Trade schools lacking
In tough economic times, people tend to look for new jobs. Usually against their will, as their old job is no longer there for them. With an increased emphasis on education, these people will likely go back to college to earn a degree. Others go to community college for speed and to learn a trade. But as long as there are those who look to better themselves, there will be those who prey on them. These people are the for-profit colleges and trade schools.
To help differentiate between trade school and community college, think of those commercials that offer to give you a degree in a year or so. What they don’t tell you is the problem, namely the cost of about $30,000, and the fact the education they give you doesn’t usually help.
The New York Times states, “For–profit trade schools have long drawn accusations that they overpromise and under deliver, but the woeful economy has added to the industry’s opportunities along with the risks to students, according to education experts. They say these schools have exploited the recession as a lucrative recruiting device while tapping a larger pool of federal student aid.”
Culinary institutions seem to be the biggest waste, as the food industry is primarily concerned with in-business experience rather than written achievements. No matter the industry though, these snake-oil salesman are taking advantage of the unemployed or future unemployed and ruining the credibility of higher education. Not only do students accrue massive debt, that debt can take years to pay off, as the jobs obtained fresh from the schools are often not the high-paying jobs advertised by the schools.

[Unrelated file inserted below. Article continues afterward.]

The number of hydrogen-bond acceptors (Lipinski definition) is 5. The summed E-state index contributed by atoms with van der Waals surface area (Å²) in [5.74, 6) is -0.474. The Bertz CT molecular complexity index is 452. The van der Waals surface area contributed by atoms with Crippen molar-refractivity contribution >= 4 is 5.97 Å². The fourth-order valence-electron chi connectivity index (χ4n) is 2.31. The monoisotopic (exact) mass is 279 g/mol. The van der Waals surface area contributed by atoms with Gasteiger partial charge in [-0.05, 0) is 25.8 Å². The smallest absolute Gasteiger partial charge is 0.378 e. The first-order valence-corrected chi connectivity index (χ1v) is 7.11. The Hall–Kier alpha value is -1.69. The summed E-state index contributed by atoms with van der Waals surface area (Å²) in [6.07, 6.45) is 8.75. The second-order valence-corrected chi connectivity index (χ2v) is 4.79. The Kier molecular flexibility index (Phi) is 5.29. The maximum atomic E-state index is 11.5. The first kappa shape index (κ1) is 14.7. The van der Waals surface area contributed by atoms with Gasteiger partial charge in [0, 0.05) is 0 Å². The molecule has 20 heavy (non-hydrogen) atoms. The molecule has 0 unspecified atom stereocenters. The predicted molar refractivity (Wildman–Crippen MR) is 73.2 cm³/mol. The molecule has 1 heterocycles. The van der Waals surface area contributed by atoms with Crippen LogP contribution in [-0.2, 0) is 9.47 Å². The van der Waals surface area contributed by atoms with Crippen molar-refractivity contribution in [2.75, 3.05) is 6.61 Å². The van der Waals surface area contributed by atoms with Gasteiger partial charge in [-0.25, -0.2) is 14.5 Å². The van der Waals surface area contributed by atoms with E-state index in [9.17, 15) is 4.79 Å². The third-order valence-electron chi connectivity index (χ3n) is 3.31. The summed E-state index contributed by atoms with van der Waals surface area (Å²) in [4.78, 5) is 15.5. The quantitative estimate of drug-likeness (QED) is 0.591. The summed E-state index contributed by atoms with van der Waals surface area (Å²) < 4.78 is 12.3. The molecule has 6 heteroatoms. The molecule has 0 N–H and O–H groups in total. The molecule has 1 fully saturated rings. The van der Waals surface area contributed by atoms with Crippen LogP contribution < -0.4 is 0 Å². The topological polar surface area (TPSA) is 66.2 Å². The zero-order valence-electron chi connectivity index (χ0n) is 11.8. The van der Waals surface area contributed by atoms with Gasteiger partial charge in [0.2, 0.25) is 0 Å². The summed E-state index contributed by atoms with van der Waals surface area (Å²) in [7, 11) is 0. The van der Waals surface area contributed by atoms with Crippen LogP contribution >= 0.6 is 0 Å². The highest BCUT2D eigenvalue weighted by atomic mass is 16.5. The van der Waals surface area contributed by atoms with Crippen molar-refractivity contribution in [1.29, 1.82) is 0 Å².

Angry yet? Well it gets better: Those schools can draw loan and Pell money from the rest of us. Now, yes the people at these schools who receive that money need it. Except that the schools are a sham and the money is a waste. The people who attend these trade schools not only end up in debt and with a low-paying job, they can also divert federal money from other college students and two and four-year schools. So it’s no surprise the only winners here are the schools themselves, which are making so much money they can provide their own loans for students in some cases.
In tough economic times it’s only natural to want a better job or secure the job you have. But it seems no matter what the situation, there will always be someone willing to exploit those in need. For-profit trade schools take advantage of people trying to get a better job through false promises and leave those people with debt they can barely pay off. That is not an education, that is a slap in the face. For-profit trade schools and colleges are just another scam; and like any other scam, there are always those desperate enough to believe it.